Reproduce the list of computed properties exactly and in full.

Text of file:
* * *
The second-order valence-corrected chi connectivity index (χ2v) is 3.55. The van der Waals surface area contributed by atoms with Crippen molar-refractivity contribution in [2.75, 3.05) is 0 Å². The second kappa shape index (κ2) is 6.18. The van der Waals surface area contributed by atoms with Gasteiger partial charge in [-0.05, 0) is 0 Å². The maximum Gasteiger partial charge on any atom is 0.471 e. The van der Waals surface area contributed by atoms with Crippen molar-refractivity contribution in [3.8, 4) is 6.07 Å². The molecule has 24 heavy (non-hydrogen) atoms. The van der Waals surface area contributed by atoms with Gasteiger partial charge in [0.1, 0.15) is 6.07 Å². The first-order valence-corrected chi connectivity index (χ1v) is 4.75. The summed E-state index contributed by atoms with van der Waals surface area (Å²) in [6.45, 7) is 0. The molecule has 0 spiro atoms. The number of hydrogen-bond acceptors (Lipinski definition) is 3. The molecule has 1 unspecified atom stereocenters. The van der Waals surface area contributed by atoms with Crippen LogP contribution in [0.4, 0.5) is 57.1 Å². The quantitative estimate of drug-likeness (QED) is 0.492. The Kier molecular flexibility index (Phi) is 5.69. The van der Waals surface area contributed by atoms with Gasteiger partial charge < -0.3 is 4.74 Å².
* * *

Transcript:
The second-order valence-corrected chi connectivity index (χ2v) is 3.55. The van der Waals surface area contributed by atoms with Crippen molar-refractivity contribution in [2.75, 3.05) is 0 Å². The second kappa shape index (κ2) is 6.18. The van der Waals surface area contributed by atoms with Gasteiger partial charge in [-0.05, 0) is 0 Å². The maximum Gasteiger partial charge on any atom is 0.471 e. The van der Waals surface area contributed by atoms with Crippen molar-refractivity contribution in [3.8, 4) is 6.07 Å². The molecule has 24 heavy (non-hydrogen) atoms. The van der Waals surface area contributed by atoms with Gasteiger partial charge in [0.1, 0.15) is 6.07 Å². The first-order valence-corrected chi connectivity index (χ1v) is 4.75. The summed E-state index contributed by atoms with van der Waals surface area (Å²) in [6.45, 7) is 0. The molecule has 0 spiro atoms. The number of hydrogen-bond acceptors (Lipinski definition) is 3. The molecule has 1 unspecified atom stereocenters. The van der Waals surface area contributed by atoms with Crippen LogP contribution in [0.4, 0.5) is 57.1 Å². The quantitative estimate of drug-likeness (QED) is 0.492. The Kier molecular flexibility index (Phi) is 5.69. The van der Waals surface area contributed by atoms with Gasteiger partial charge < -0.3 is 4.74 Å².